To head off an attempt by Republican moderates to force votes on bipartisan immigration bills—a formal petition drive that’s only a handful of GOP signatures away from succeeding—the conservatives had demanded a firm commitment from the leadership for a vote on their preferred immigration proposal. But when a deal didn’t materialize on Thursday night, they voted down the farm bill.

“This is all the more disappointing because we offered the vote these members were looking for, but they still chose...

Apollo 8 Helped America Survive 1968—a Year Remarkably Similar to 2018

Few years were more terrible to America than 1968.

Assassins killed Martin Luther King, Jr. and Robert Kennedy. Protests by anti-war demonstrators, students, and counter-culture activists resulted in violence at the Democratic National Convention in Chicago, on college campuses, and in the streets. The Soviet Union stood as our great existential enemy. Trust in government cratered as much of the public came to believe that politicians weren’t telling the truth about our prospects in Vietnam.

At the Summer Olympics in Mexico City, two black American sprinters, Tommie Smith and John Carlos, protested against the racism they saw in their own country. Outside the Miss America pageant, at least a hundred women railed against the event, which they deemed exploitative. Young people called hippies threatened to overturn the social order.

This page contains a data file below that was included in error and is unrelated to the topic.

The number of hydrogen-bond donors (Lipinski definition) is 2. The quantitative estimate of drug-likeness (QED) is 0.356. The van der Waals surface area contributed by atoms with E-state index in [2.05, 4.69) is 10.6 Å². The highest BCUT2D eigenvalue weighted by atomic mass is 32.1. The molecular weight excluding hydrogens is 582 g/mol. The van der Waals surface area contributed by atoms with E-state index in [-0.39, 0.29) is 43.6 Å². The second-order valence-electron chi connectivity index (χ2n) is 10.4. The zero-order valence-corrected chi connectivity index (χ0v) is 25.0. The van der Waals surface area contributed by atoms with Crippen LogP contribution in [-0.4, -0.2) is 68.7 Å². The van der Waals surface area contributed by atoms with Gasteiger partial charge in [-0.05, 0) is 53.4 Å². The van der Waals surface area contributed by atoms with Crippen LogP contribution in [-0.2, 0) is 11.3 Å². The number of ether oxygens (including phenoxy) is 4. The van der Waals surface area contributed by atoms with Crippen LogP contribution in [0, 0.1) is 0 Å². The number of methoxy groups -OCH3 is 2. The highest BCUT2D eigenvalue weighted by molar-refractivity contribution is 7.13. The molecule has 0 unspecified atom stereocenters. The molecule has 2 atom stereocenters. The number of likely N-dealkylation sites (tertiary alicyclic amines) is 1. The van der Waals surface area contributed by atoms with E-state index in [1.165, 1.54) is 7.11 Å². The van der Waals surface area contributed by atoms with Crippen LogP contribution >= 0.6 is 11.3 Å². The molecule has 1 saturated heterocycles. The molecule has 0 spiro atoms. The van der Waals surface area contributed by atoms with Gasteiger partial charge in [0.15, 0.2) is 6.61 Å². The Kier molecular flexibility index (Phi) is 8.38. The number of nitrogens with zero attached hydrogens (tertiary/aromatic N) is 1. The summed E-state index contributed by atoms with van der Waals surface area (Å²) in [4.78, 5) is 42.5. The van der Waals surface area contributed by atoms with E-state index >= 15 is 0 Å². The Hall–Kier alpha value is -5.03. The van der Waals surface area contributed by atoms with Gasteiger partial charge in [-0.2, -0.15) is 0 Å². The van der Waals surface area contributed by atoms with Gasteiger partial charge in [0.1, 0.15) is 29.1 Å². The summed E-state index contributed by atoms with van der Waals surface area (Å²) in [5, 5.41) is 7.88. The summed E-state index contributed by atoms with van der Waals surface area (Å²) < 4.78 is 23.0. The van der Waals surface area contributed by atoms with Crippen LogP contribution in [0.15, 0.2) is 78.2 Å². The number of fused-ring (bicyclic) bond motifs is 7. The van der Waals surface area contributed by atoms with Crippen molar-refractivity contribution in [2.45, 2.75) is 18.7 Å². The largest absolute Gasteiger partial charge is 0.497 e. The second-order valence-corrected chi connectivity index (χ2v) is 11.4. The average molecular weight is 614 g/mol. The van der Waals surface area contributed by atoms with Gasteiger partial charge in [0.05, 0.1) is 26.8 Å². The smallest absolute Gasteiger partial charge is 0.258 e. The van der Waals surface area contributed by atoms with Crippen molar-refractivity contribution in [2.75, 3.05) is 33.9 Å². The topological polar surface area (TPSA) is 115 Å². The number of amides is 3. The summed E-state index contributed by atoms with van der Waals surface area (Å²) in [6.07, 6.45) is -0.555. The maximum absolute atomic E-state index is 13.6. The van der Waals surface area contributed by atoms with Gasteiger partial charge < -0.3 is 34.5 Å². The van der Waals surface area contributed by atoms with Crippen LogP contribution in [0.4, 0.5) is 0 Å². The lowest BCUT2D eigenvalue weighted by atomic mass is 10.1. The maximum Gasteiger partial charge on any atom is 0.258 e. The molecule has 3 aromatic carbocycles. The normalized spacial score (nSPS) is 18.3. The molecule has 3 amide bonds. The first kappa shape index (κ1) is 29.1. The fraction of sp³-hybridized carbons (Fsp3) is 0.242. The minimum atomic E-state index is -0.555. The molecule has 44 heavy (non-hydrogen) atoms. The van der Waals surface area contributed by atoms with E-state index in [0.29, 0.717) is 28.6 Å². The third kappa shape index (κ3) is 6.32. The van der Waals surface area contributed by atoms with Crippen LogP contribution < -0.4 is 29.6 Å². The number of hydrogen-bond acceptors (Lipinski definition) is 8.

As the year unfolded, America only grew more bitterly divided. To many, it felt like the country was coming apart at the seams.

How very familiar it all looks fifty years later.

In 2018, public violence—school shootings, bombings, and acts of terror—seem a weekly occurrence. The Soviet Union has again become a primary threat. Trust in government can be summed up by a single number—18—the percentage...

Why Do Trump’s Defenders Assume He’s Guilty?

The presumption of innocence is essential to the American legal system. Sometimes prosecutors and the press need to be reminded of this. It’s not as often that the allies of a defendant, or even a prospective defendant, forget.